The application attempted to encrypt the same data twice.
The function failed in some unexpected way.
The CSP ran out of memory during the operation.


If a large amount of data is to be encrypted, it can be done in sections by calling CryptEncrypt repeatedly. The Final parameter must be set to TRUE on the last call to CryptEncrypt, so that the encryption engine can properly finish the encryption process. The following extra actions are performed when Final is TRUE:

  • If the key is a block cipher key, the data is padded to a multiple of the block size of the cipher. If the data length equals the block size of the cipher, one additional block of padding is appended to the data. To find the block size of a cipher, use CryptGetKeyParam to get the KP_BLOCKLEN value of the key.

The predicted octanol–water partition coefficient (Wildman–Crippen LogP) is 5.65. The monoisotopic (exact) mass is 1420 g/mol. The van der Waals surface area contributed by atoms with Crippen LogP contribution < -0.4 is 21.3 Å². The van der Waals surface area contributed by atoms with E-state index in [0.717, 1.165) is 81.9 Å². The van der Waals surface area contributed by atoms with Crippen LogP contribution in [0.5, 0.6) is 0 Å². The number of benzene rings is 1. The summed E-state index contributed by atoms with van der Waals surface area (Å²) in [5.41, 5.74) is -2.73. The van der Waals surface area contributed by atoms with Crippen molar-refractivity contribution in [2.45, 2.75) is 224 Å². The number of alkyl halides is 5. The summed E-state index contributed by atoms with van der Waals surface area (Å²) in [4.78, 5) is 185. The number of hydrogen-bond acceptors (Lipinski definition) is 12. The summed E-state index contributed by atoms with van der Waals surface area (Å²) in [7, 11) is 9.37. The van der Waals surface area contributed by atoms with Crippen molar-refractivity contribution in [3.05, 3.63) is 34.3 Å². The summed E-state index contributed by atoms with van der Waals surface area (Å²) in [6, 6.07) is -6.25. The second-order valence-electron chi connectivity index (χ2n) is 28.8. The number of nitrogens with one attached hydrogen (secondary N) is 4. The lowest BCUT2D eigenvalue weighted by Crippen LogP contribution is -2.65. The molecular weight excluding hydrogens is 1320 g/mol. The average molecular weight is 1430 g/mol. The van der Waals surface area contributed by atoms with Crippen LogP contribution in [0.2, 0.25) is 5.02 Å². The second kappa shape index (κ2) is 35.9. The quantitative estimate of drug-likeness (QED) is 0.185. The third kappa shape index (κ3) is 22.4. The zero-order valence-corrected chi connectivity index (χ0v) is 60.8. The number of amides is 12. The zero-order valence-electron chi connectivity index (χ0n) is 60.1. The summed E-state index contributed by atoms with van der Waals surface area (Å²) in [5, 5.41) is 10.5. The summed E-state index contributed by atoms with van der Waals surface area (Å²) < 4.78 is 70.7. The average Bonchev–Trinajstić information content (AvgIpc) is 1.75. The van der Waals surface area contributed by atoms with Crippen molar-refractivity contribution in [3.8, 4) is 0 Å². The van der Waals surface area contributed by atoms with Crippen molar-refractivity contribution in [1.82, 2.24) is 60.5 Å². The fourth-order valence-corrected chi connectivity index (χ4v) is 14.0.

• If the cipher is operating in a chaining mode, the next CryptEncrypt operation resets the cipher's feedback register to the KP_IV value of the key.
  • If the cipher is a stream cipher, the next CryptEncrypt resets the cipher to its initial state.

There is no way to set the cipher's feedback register to the KP_IV value of the key without setting the Final parameter to TRUE. If this is necessary, as in the case where you do not want to add an additional padding block or change the size of each block, you can simulate this by creating a duplicate of the original key by using the CryptDuplicateKey function, and passing the duplicate key to the CryptEncrypt function. This causes the KP_IV of the original key to be placed in the duplicate key. After you create or import the original key, you cannot use the original key for encryption because the feedback register of the key will be changed. The following pseudocode shows how this can be done.